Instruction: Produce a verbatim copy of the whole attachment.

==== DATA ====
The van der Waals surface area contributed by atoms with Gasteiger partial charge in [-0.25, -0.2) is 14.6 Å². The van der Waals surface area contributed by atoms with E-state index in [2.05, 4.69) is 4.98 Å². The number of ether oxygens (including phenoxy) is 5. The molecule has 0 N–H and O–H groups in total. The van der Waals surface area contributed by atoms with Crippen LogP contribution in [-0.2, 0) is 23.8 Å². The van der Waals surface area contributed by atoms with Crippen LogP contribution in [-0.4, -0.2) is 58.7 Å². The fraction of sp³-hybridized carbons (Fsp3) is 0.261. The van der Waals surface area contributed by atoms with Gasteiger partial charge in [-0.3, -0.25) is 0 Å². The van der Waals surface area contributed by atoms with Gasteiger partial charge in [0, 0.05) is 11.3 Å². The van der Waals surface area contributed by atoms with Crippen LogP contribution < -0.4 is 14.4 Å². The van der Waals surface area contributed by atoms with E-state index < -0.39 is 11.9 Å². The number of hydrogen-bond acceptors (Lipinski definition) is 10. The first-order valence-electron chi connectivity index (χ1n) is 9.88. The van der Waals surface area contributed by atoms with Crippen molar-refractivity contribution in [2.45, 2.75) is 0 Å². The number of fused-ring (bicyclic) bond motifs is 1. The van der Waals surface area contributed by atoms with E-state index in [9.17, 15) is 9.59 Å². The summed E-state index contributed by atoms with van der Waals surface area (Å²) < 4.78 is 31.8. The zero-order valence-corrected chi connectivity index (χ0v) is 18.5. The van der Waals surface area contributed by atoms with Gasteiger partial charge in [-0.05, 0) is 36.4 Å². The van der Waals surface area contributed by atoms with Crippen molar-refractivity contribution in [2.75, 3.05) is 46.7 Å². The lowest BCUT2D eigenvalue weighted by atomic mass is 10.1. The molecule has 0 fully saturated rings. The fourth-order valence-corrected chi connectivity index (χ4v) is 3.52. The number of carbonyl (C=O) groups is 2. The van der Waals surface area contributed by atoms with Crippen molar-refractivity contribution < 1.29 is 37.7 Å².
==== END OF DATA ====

The van der Waals surface area contributed by atoms with Gasteiger partial charge in [-0.25, -0.2) is 14.6 Å². The van der Waals surface area contributed by atoms with E-state index in [2.05, 4.69) is 4.98 Å². The number of ether oxygens (including phenoxy) is 5. The molecule has 0 N–H and O–H groups in total. The van der Waals surface area contributed by atoms with Crippen LogP contribution in [-0.2, 0) is 23.8 Å². The van der Waals surface area contributed by atoms with Crippen LogP contribution in [-0.4, -0.2) is 58.7 Å². The fraction of sp³-hybridized carbons (Fsp3) is 0.261. The van der Waals surface area contributed by atoms with Gasteiger partial charge in [-0.3, -0.25) is 0 Å². The van der Waals surface area contributed by atoms with Gasteiger partial charge in [0, 0.05) is 11.3 Å². The van der Waals surface area contributed by atoms with Crippen LogP contribution < -0.4 is 14.4 Å². The van der Waals surface area contributed by atoms with E-state index < -0.39 is 11.9 Å². The number of hydrogen-bond acceptors (Lipinski definition) is 10. The first-order valence-electron chi connectivity index (χ1n) is 9.88. The van der Waals surface area contributed by atoms with Crippen molar-refractivity contribution in [2.45, 2.75) is 0 Å². The number of fused-ring (bicyclic) bond motifs is 1. The van der Waals surface area contributed by atoms with E-state index in [9.17, 15) is 9.59 Å². The summed E-state index contributed by atoms with van der Waals surface area (Å²) < 4.78 is 31.8. The zero-order valence-corrected chi connectivity index (χ0v) is 18.5. The van der Waals surface area contributed by atoms with Gasteiger partial charge in [-0.05, 0) is 36.4 Å². The van der Waals surface area contributed by atoms with Crippen molar-refractivity contribution in [2.75, 3.05) is 46.7 Å². The lowest BCUT2D eigenvalue weighted by atomic mass is 10.1. The molecule has 0 fully saturated rings. The fourth-order valence-corrected chi connectivity index (χ4v) is 3.52. The number of carbonyl (C=O) groups is 2. The van der Waals surface area contributed by atoms with Crippen molar-refractivity contribution < 1.29 is 37.7 Å².